Leading through collaboration and fostering a cohesive team have been two of the most invaluable lessons I’ve learned in my leadership journey. As an Operating Room Department director, it became clear to me that without a team aligned towards a shared goal, achieving the desired outcome would be challenging. In the complex environment of the operating room, where surgeons, scrub nurses, anesthesia professionals, and other team members work together, building strong relationships was crucial. These teams are highly skilled in their respective areas but often face challenges due to the intricate nature of surgical procedures. However, it wasn’t just the internal collaboration within the operating room that required attention. It was equally vital to foster collaboration with horizontal and vertical departments, such as the pharmacy, laboratory, liaison, inpatient departments, and administrative directorates, as their performance directly influenced the daily functioning of the operating room. Creating a collaborative environment became a mandate, which not only improved internal communication skills but also extended to external collaborations with other hospitals, regional health bureaus, and the Ministry of Health. I witnessed firsthand the positive impact valuing diverse perspectives, empowering team members and fostering collaboration at various levels had on patient care, operational efficiency, and overall organizational success.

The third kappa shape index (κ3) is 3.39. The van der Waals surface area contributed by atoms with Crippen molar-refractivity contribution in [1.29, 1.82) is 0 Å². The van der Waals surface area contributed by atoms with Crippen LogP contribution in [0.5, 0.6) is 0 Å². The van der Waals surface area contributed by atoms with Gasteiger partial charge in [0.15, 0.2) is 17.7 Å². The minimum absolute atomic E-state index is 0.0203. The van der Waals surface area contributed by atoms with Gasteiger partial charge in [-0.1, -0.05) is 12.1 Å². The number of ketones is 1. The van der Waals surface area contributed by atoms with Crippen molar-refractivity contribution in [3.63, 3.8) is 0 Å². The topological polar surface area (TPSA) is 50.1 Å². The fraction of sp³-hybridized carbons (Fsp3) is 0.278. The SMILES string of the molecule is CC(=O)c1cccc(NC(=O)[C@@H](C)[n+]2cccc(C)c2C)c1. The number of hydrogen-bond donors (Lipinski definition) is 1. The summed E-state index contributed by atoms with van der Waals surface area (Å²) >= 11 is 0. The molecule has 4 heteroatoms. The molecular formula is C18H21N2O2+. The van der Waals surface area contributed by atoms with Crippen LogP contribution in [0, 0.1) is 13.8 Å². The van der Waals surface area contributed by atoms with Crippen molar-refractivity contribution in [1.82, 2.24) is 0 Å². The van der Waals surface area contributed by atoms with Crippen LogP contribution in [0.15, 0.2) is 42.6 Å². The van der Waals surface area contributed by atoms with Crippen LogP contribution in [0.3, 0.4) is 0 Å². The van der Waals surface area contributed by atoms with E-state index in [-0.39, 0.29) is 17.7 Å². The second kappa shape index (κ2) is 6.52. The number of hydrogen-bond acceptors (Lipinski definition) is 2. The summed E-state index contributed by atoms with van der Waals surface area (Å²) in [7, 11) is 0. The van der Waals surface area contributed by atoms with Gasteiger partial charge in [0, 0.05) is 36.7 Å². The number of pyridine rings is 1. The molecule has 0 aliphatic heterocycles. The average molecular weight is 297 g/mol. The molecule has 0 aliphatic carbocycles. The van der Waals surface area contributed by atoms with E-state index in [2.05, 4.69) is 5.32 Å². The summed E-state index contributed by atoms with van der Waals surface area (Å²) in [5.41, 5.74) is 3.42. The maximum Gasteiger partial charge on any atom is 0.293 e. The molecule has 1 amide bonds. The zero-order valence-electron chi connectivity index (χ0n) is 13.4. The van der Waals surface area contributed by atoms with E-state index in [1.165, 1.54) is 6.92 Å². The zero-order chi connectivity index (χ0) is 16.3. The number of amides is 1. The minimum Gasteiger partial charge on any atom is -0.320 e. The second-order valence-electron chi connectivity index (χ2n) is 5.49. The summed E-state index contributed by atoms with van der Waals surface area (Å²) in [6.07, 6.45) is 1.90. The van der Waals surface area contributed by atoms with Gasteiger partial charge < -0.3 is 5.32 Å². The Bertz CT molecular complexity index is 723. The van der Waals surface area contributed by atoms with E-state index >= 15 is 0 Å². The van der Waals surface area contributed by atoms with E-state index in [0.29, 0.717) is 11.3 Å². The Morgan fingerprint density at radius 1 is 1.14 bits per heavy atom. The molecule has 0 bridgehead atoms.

Overcoming the challenges I encountered as a leader has been a continuous learning process, shaping me into the person I am today—an attentive and resilient true leader. One of the foremost challenges I faced, and continue to face, is managing resistance to change. I believe it is a natural challenge, as not everyone is an innovator or an early adopter. Recognizing this, I implemented strategies to address this resistance head-on. One effective approach I found was to form multidisciplinary teams, such as clinical audit teams, quality improvement teams, and incident management teams, composed of selected staff members. By empowering them and delegating responsibilities, I encouraged their involvement in decision-making processes. This not only fostered a sense of ownership but also allowed them to take issues into their own hands and contribute to positive change. Additionally, strict time management has been crucial. As the demands for my time are high, I allocate dedicated periods to engage with customers, staff, and stakeholders, involving the team in every step of the decision-making process. Patience has proven to be a vital virtue in my leadership journey. The culture of leadership differs from the clinical culture I was familiar with, and it requires navigating the complexities of influencing stakeholders through voluntary compliance. When requesting assistance, guidance, support, funds, or medical equipment, I have learned to patiently work towards voluntary cooperation, understanding that outcomes are often determined by the person on the receiving end of the request email.